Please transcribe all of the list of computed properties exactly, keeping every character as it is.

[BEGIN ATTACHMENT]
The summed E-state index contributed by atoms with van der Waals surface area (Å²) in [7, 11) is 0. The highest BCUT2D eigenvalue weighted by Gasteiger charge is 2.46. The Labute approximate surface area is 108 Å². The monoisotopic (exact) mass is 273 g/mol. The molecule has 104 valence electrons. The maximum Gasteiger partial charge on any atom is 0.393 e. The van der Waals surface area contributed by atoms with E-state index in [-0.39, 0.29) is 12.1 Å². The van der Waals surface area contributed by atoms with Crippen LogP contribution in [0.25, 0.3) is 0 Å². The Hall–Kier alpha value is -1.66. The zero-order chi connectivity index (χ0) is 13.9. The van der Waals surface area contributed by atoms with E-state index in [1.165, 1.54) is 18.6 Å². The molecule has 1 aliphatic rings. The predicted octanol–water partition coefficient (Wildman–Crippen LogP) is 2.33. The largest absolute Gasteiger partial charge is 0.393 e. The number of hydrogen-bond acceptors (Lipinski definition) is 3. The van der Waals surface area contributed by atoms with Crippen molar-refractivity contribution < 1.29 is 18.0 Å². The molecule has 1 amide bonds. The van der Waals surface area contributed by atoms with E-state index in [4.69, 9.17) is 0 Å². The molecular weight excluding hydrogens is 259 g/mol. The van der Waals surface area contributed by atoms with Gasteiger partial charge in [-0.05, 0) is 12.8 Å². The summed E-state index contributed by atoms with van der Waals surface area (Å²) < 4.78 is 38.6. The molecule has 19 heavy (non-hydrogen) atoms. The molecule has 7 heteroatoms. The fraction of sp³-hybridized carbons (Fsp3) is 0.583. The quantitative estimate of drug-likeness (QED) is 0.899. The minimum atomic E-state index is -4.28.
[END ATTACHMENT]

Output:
The summed E-state index contributed by atoms with van der Waals surface area (Å²) in [7, 11) is 0. The highest BCUT2D eigenvalue weighted by Gasteiger charge is 2.46. The Labute approximate surface area is 108 Å². The monoisotopic (exact) mass is 273 g/mol. The molecule has 104 valence electrons. The maximum Gasteiger partial charge on any atom is 0.393 e. The van der Waals surface area contributed by atoms with E-state index in [-0.39, 0.29) is 12.1 Å². The van der Waals surface area contributed by atoms with Crippen LogP contribution in [0.25, 0.3) is 0 Å². The Hall–Kier alpha value is -1.66. The zero-order chi connectivity index (χ0) is 13.9. The van der Waals surface area contributed by atoms with E-state index in [1.165, 1.54) is 18.6 Å². The molecule has 1 aliphatic rings. The predicted octanol–water partition coefficient (Wildman–Crippen LogP) is 2.33. The largest absolute Gasteiger partial charge is 0.393 e. The number of hydrogen-bond acceptors (Lipinski definition) is 3. The van der Waals surface area contributed by atoms with Crippen molar-refractivity contribution < 1.29 is 18.0 Å². The molecule has 1 amide bonds. The van der Waals surface area contributed by atoms with E-state index in [4.69, 9.17) is 0 Å². The molecular weight excluding hydrogens is 259 g/mol. The van der Waals surface area contributed by atoms with Gasteiger partial charge in [-0.05, 0) is 12.8 Å². The summed E-state index contributed by atoms with van der Waals surface area (Å²) < 4.78 is 38.6. The molecule has 19 heavy (non-hydrogen) atoms. The molecule has 7 heteroatoms. The fraction of sp³-hybridized carbons (Fsp3) is 0.583. The quantitative estimate of drug-likeness (QED) is 0.899. The minimum atomic E-state index is -4.28.